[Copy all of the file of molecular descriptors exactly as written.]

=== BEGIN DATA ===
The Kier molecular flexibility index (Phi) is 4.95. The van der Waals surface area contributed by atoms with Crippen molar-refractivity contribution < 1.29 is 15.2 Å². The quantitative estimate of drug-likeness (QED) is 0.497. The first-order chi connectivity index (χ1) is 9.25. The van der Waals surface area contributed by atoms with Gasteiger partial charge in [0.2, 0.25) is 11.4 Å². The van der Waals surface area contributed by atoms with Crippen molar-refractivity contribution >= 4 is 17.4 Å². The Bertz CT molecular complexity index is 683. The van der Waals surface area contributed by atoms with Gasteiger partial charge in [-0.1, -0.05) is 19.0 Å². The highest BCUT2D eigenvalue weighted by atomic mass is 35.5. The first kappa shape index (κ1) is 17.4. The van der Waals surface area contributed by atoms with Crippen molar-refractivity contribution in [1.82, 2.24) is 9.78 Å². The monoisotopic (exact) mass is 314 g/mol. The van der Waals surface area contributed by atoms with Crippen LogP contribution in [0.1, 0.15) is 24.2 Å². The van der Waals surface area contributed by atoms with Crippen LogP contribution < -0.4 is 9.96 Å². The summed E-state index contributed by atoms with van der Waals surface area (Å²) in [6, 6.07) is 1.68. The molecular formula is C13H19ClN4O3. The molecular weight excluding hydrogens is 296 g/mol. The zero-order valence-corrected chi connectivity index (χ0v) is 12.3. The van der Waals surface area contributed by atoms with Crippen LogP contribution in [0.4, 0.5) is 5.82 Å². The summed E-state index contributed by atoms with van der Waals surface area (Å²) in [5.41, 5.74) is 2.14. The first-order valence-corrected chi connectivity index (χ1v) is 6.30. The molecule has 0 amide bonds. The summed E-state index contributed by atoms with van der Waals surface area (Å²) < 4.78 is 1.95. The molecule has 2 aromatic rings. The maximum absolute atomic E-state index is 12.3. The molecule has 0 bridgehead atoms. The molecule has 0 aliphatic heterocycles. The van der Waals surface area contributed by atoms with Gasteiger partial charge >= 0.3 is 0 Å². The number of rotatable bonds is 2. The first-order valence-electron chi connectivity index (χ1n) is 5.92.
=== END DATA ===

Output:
The Kier molecular flexibility index (Phi) is 4.95. The van der Waals surface area contributed by atoms with Crippen molar-refractivity contribution < 1.29 is 15.2 Å². The quantitative estimate of drug-likeness (QED) is 0.497. The first-order chi connectivity index (χ1) is 9.25. The van der Waals surface area contributed by atoms with Gasteiger partial charge in [0.2, 0.25) is 11.4 Å². The van der Waals surface area contributed by atoms with Crippen molar-refractivity contribution >= 4 is 17.4 Å². The Bertz CT molecular complexity index is 683. The van der Waals surface area contributed by atoms with Gasteiger partial charge in [-0.1, -0.05) is 19.0 Å². The highest BCUT2D eigenvalue weighted by atomic mass is 35.5. The first kappa shape index (κ1) is 17.4. The van der Waals surface area contributed by atoms with Crippen molar-refractivity contribution in [1.82, 2.24) is 9.78 Å². The monoisotopic (exact) mass is 314 g/mol. The van der Waals surface area contributed by atoms with Crippen LogP contribution in [0.1, 0.15) is 24.2 Å². The van der Waals surface area contributed by atoms with Crippen LogP contribution < -0.4 is 9.96 Å². The summed E-state index contributed by atoms with van der Waals surface area (Å²) in [6, 6.07) is 1.68. The molecular formula is C13H19ClN4O3. The molecular weight excluding hydrogens is 296 g/mol. The zero-order valence-corrected chi connectivity index (χ0v) is 12.3. The van der Waals surface area contributed by atoms with Crippen LogP contribution in [0.4, 0.5) is 5.82 Å². The summed E-state index contributed by atoms with van der Waals surface area (Å²) in [5.41, 5.74) is 2.14. The first-order valence-corrected chi connectivity index (χ1v) is 6.30. The molecule has 0 amide bonds. The summed E-state index contributed by atoms with van der Waals surface area (Å²) < 4.78 is 1.95. The molecule has 2 aromatic rings. The maximum absolute atomic E-state index is 12.3. The molecule has 0 bridgehead atoms. The molecule has 0 aliphatic heterocycles. The van der Waals surface area contributed by atoms with Gasteiger partial charge >= 0.3 is 0 Å². The number of rotatable bonds is 2. The first-order valence-electron chi connectivity index (χ1n) is 5.92.